PERRYSBURG – City police are warning against increased opportunity for crimes during the summer season.
"It took off recently," Lt. David Weaver said. "People are having their possessions and
property stolen out of their cars, unlocked cars in particular, and occasionally garages."
The time afforded to residents during the summer for outdoor leisure may create conditions that are
favorable for thefts from yards, vehicles and attached garages. According to the police division,
criminals will often seek out the easiest targets for these types of thefts. To guard against those
thefts, residents can lock doors to their vehicles and homes, especially while away or asleep. The
division also asks residents to consider improving security of valuable items that may be stored
outside, such as bicycles or lawn mowers.
Weaver further cautioned against leaving items in plain sight, even inside a locked car. He also advised
people to not be obvious while tossing items in the back seat or advertise their actions in any other
way to thieves who often stake out particular areas for vulnerable cars.
Weaver said many of the recently stolen items include property that can be expensive to replace, such as
wallets, computers, iPods and cash.
"It’s happening all over," he said.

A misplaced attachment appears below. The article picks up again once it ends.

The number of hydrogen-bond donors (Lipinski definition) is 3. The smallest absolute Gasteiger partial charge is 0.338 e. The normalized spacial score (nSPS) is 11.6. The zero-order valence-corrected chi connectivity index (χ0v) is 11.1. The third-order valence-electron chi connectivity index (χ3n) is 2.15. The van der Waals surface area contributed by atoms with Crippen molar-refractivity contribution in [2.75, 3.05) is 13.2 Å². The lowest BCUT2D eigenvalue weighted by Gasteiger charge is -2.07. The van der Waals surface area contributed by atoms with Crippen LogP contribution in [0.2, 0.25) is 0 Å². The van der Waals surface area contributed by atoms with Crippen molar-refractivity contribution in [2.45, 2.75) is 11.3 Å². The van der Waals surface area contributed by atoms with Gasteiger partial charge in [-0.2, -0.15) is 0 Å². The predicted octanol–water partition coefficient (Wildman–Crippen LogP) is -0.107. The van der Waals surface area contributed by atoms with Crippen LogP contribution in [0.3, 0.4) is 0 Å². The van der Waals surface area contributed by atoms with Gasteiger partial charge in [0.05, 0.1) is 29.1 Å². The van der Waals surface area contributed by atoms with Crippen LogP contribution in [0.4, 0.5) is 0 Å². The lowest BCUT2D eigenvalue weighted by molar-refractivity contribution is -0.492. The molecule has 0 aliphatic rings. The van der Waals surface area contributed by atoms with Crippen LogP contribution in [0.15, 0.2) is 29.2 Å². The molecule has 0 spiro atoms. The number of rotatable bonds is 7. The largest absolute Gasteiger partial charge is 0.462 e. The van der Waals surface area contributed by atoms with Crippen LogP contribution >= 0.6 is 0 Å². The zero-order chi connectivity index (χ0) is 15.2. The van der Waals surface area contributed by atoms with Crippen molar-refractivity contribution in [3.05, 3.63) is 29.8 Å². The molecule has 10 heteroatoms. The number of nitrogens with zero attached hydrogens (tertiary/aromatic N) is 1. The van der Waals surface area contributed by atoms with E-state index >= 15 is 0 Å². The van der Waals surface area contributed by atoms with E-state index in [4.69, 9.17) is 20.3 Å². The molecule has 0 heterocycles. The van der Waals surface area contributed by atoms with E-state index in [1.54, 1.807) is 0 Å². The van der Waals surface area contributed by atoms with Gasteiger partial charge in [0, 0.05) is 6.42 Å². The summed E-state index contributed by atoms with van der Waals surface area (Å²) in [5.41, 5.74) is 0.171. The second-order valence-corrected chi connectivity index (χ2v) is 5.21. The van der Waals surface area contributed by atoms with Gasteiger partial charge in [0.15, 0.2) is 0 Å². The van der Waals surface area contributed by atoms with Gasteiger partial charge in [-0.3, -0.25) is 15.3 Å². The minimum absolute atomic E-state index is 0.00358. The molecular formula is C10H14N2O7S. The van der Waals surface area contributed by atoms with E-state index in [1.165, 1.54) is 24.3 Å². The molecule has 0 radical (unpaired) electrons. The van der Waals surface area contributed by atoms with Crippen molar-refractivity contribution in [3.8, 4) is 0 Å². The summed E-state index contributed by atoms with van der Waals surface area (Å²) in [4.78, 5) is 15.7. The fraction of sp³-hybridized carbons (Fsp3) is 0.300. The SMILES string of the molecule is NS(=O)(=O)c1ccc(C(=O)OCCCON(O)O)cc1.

At least 15 possible thefts from vehicles were reported to police this week alone.
There have also been instances of vandalism, including a recent crime spree in which mailboxes were
damaged at properties throughout the Crandenbrook subdivision. Weaver also pointed to instances where
paint balls were shot at buildings around town.
He said the division believes the same group of people is responsible for much of the crime and that
there are a few leads in the active investigation but no specific suspects. An uptick in crime is common
during the summers, he said.
"The thing we’re most concerned about is all the (criminal activities) that have been going on in
the past month" or six weeks, he said.
Anyone who observes suspicious activity should call the police division at (419) 872-8001 or dial 911 in
case of emergency.